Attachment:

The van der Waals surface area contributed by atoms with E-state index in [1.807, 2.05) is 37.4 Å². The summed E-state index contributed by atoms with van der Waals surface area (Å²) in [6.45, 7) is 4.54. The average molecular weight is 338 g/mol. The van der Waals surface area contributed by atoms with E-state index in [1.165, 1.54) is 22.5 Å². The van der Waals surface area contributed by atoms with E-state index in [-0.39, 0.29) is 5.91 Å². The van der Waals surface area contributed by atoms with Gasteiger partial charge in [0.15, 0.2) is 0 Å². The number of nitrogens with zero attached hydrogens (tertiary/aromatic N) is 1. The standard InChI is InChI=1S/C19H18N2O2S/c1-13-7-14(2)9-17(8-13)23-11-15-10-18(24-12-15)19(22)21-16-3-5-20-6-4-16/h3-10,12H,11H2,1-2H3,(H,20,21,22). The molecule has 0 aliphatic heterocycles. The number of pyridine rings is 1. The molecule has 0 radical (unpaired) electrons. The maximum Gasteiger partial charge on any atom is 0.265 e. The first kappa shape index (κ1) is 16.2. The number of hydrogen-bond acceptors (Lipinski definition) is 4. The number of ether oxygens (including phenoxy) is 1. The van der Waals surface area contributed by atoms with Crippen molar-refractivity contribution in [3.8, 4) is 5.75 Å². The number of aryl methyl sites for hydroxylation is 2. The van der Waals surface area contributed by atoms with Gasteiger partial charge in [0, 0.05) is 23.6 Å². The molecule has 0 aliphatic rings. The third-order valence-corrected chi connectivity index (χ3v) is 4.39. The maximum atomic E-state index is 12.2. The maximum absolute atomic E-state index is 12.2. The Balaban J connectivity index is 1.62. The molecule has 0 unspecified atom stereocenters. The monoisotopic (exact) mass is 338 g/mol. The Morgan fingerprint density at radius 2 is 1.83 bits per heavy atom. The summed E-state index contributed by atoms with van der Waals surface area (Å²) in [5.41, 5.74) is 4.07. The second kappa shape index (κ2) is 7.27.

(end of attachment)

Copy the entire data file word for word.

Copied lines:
The van der Waals surface area contributed by atoms with E-state index in [1.807, 2.05) is 37.4 Å². The summed E-state index contributed by atoms with van der Waals surface area (Å²) in [6.45, 7) is 4.54. The average molecular weight is 338 g/mol. The van der Waals surface area contributed by atoms with E-state index in [1.165, 1.54) is 22.5 Å². The van der Waals surface area contributed by atoms with E-state index in [-0.39, 0.29) is 5.91 Å². The van der Waals surface area contributed by atoms with Gasteiger partial charge in [0.15, 0.2) is 0 Å². The number of nitrogens with zero attached hydrogens (tertiary/aromatic N) is 1. The standard InChI is InChI=1S/C19H18N2O2S/c1-13-7-14(2)9-17(8-13)23-11-15-10-18(24-12-15)19(22)21-16-3-5-20-6-4-16/h3-10,12H,11H2,1-2H3,(H,20,21,22). The molecule has 0 aliphatic heterocycles. The number of pyridine rings is 1. The molecule has 0 radical (unpaired) electrons. The maximum Gasteiger partial charge on any atom is 0.265 e. The first kappa shape index (κ1) is 16.2. The number of hydrogen-bond acceptors (Lipinski definition) is 4. The number of ether oxygens (including phenoxy) is 1. The van der Waals surface area contributed by atoms with Crippen molar-refractivity contribution in [3.8, 4) is 5.75 Å². The number of aryl methyl sites for hydroxylation is 2. The van der Waals surface area contributed by atoms with Gasteiger partial charge in [0, 0.05) is 23.6 Å². The molecule has 0 aliphatic rings. The third-order valence-corrected chi connectivity index (χ3v) is 4.39. The maximum atomic E-state index is 12.2. The maximum absolute atomic E-state index is 12.2. The Balaban J connectivity index is 1.62. The molecule has 0 unspecified atom stereocenters. The monoisotopic (exact) mass is 338 g/mol. The Morgan fingerprint density at radius 2 is 1.83 bits per heavy atom. The summed E-state index contributed by atoms with van der Waals surface area (Å²) in [5.41, 5.74) is 4.07. The second kappa shape index (κ2) is 7.27.